On April 27, 1960, the objecting creditor filed a petition to review this order, and on May 14, 1960, the Referee certified the matter to this court. On June 6, 1960, this court affirmed the order of the Referee, dismissing the objecting creditor's specifications of objections and granting the bankrupt a discharge on the basis that the original petition of the objecting creditor did not constitute a sufficient compliance with General Order 32, requiring an objecting creditor to file specifications of objections, and that the petition was not a proper basis for amended specifications of objections filed subsequent to the dead-line time for filing objections. In view of this holding the court did not deem it necessary to pass upon the question of whether the bankrupt obtained money or property on credit or obtained an extension or renewal of credit by the making of the allegedly false financial reports. See, In re Leach, D.C.W.D.Ark. 1960, 197 F. Supp. 32.

On November 29, 1960, the Trustee filed his petition to revoke discharge of April 18, 1960, and to recover assets of the bankrupt estate. Generally, said petition asked for a revocation of the discharge granted and denial of said discharge for the reason that the bankrupt allegedly failed to disclose either in his schedule of assets or otherwise the fact that he was the owner of photographic equipment and supplies having a value of $3,987.26; that such failure was deliberate, intentional and fraudulent, and was unknown to the Trustee until about March 18, 1960. In addition, the petition prayed for an order directing the bankrupt to turn over to the Trustee the assets alleged to have belonged to the bankrupt and to have been concealed and withheld from Trustee.

On December 12, 1960, the attorney for the bankrupt filed a response to the above petition. On December 13, 1960, the matter was referred by this court to the Referee to take such further proceedings as are required and permitted under the act of Congress relating to bankruptcy. On December 16, 1960, there was filed "First Amendment to Response to Petition to Revoke Discharge and to Recover the Assets of the Bankrupt Estate."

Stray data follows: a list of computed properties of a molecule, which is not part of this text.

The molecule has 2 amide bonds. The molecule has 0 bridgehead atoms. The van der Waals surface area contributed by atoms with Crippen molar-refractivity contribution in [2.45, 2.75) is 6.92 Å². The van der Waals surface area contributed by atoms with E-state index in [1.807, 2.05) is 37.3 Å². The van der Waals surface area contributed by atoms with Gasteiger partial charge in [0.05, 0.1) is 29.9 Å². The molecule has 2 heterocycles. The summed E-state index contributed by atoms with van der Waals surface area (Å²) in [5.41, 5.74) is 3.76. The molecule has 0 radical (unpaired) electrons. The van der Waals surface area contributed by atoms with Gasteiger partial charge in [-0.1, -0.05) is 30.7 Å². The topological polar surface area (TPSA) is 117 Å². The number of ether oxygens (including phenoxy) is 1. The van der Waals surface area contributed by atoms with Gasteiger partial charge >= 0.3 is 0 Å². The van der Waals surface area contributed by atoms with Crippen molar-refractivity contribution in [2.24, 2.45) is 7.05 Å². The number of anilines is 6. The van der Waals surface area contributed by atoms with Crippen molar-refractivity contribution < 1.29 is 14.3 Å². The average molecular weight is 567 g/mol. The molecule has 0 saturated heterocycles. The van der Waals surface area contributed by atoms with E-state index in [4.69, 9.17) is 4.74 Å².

On January 13, 1961, a hearing was held by the Referee, at which time both sides presented evidence in support of their respective contentions. A transcript of the testimony was made by the reporter, and is in the record. Also, the testimony was summarized by the Referee in his certificate to the court.

On May 4, 1961, the Referee entered an order denying Trustee's petition to revoke the discharge and to recover assets of the bankrupt estate.

In his order of the above date the Referee stated the essential facts, as follows:

    "At the time of filing his petition in bankruptcy on October
  4, 1958, the Bankrupt noted by way of an appendage to his
  Petition, relating to Transfer of Property, that some six
  months before the filing of the Petition he had transferred
  on a bill of sale to J. B. McConnell, Jr., dba McConnell
  Construction Company the title to certain miscellaneous
  photographic equipment and supplies owned by the Bankrupt,
  and went into some detail as to the consideration

  for such transfer-sale. On the date the bankruptcy petition
  was filed the legal owner of such equipment appeared, as a
  matter of record, to be J. B. McConnell, Jr. It appears that
  since the petition was filed, the Bankrupt has entered into
  an agreement of repurchase of this equipment from J. B.
  McConnell, Jr., and, as of this time, the Bankrupt again
  holds the legal title to such equipment."

In the same order the main issue was stated, thusly:

    "The Trustee contends that the transfer of title to the
  equipment to J. B. McConnell, Jr., was fraudulent and asks
  this Court to order the Bankrupt to turn this equipment over
  to the Trustee, now that the Bankrupt has repurchased this
  equipment from J. B. McConnell, Jr. and now holds legal
  title. The Attorney for the Bankrupt and the Bankrupt contend
  that the original transfer was a legal sale, ...